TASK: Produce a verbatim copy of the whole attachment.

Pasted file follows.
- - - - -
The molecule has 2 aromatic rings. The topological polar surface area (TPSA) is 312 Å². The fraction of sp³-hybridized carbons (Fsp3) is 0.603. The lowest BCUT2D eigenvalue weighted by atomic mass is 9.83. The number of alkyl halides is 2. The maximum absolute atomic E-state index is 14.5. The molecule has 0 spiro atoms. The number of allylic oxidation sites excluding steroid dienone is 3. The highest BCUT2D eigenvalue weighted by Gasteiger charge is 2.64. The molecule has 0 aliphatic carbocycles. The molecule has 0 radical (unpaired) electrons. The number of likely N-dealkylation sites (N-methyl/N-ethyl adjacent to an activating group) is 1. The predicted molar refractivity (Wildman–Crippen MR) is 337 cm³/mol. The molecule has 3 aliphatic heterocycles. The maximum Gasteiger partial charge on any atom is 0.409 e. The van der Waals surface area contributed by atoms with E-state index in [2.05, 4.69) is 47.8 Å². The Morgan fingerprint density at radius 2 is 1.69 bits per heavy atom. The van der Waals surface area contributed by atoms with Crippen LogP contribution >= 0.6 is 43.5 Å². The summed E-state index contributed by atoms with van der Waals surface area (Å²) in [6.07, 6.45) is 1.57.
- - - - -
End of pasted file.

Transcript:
The molecule has 2 aromatic rings. The topological polar surface area (TPSA) is 312 Å². The fraction of sp³-hybridized carbons (Fsp3) is 0.603. The lowest BCUT2D eigenvalue weighted by atomic mass is 9.83. The number of alkyl halides is 2. The maximum absolute atomic E-state index is 14.5. The molecule has 0 spiro atoms. The number of allylic oxidation sites excluding steroid dienone is 3. The highest BCUT2D eigenvalue weighted by Gasteiger charge is 2.64. The molecule has 0 aliphatic carbocycles. The molecule has 0 radical (unpaired) electrons. The number of likely N-dealkylation sites (N-methyl/N-ethyl adjacent to an activating group) is 1. The predicted molar refractivity (Wildman–Crippen MR) is 337 cm³/mol. The molecule has 3 aliphatic heterocycles. The maximum Gasteiger partial charge on any atom is 0.409 e. The van der Waals surface area contributed by atoms with E-state index in [2.05, 4.69) is 47.8 Å². The Morgan fingerprint density at radius 2 is 1.69 bits per heavy atom. The van der Waals surface area contributed by atoms with Crippen LogP contribution >= 0.6 is 43.5 Å². The summed E-state index contributed by atoms with van der Waals surface area (Å²) in [6.07, 6.45) is 1.57.